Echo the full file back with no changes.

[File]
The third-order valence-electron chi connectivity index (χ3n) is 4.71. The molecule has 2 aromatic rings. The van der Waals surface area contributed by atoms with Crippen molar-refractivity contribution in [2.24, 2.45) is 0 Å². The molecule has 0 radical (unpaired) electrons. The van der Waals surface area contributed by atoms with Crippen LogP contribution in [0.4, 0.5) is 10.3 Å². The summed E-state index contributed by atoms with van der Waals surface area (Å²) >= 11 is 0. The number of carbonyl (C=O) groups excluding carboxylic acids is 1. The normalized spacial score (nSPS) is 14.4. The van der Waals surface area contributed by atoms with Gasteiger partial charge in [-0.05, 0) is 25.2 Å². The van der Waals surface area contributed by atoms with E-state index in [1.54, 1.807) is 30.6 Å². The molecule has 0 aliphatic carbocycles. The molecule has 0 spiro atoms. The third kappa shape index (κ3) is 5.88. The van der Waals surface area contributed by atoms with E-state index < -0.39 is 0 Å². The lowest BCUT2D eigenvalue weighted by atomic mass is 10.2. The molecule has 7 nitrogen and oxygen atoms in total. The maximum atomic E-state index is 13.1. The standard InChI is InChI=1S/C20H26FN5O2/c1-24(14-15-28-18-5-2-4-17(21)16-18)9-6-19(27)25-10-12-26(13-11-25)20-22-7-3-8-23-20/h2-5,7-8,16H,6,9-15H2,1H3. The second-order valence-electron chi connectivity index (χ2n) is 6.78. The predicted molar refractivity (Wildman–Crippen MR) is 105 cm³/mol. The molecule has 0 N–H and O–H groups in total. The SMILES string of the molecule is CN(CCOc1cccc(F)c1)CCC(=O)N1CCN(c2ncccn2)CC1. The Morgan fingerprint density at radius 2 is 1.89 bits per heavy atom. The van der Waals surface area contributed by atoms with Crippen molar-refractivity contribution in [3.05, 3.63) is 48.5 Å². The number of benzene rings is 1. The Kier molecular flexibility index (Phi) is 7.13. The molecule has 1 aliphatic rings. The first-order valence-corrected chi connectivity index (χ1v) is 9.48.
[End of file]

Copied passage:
The third-order valence-electron chi connectivity index (χ3n) is 4.71. The molecule has 2 aromatic rings. The van der Waals surface area contributed by atoms with Crippen molar-refractivity contribution in [2.24, 2.45) is 0 Å². The molecule has 0 radical (unpaired) electrons. The van der Waals surface area contributed by atoms with Crippen LogP contribution in [0.4, 0.5) is 10.3 Å². The summed E-state index contributed by atoms with van der Waals surface area (Å²) >= 11 is 0. The number of carbonyl (C=O) groups excluding carboxylic acids is 1. The normalized spacial score (nSPS) is 14.4. The van der Waals surface area contributed by atoms with Gasteiger partial charge in [-0.05, 0) is 25.2 Å². The van der Waals surface area contributed by atoms with E-state index in [1.54, 1.807) is 30.6 Å². The molecule has 0 aliphatic carbocycles. The molecule has 0 spiro atoms. The third kappa shape index (κ3) is 5.88. The van der Waals surface area contributed by atoms with E-state index < -0.39 is 0 Å². The lowest BCUT2D eigenvalue weighted by atomic mass is 10.2. The molecule has 7 nitrogen and oxygen atoms in total. The maximum atomic E-state index is 13.1. The standard InChI is InChI=1S/C20H26FN5O2/c1-24(14-15-28-18-5-2-4-17(21)16-18)9-6-19(27)25-10-12-26(13-11-25)20-22-7-3-8-23-20/h2-5,7-8,16H,6,9-15H2,1H3. The second-order valence-electron chi connectivity index (χ2n) is 6.78. The predicted molar refractivity (Wildman–Crippen MR) is 105 cm³/mol. The molecule has 0 N–H and O–H groups in total. The SMILES string of the molecule is CN(CCOc1cccc(F)c1)CCC(=O)N1CCN(c2ncccn2)CC1. The Morgan fingerprint density at radius 2 is 1.89 bits per heavy atom. The van der Waals surface area contributed by atoms with Crippen molar-refractivity contribution in [3.05, 3.63) is 48.5 Å². The number of benzene rings is 1. The Kier molecular flexibility index (Phi) is 7.13. The molecule has 1 aliphatic rings. The first-order valence-corrected chi connectivity index (χ1v) is 9.48.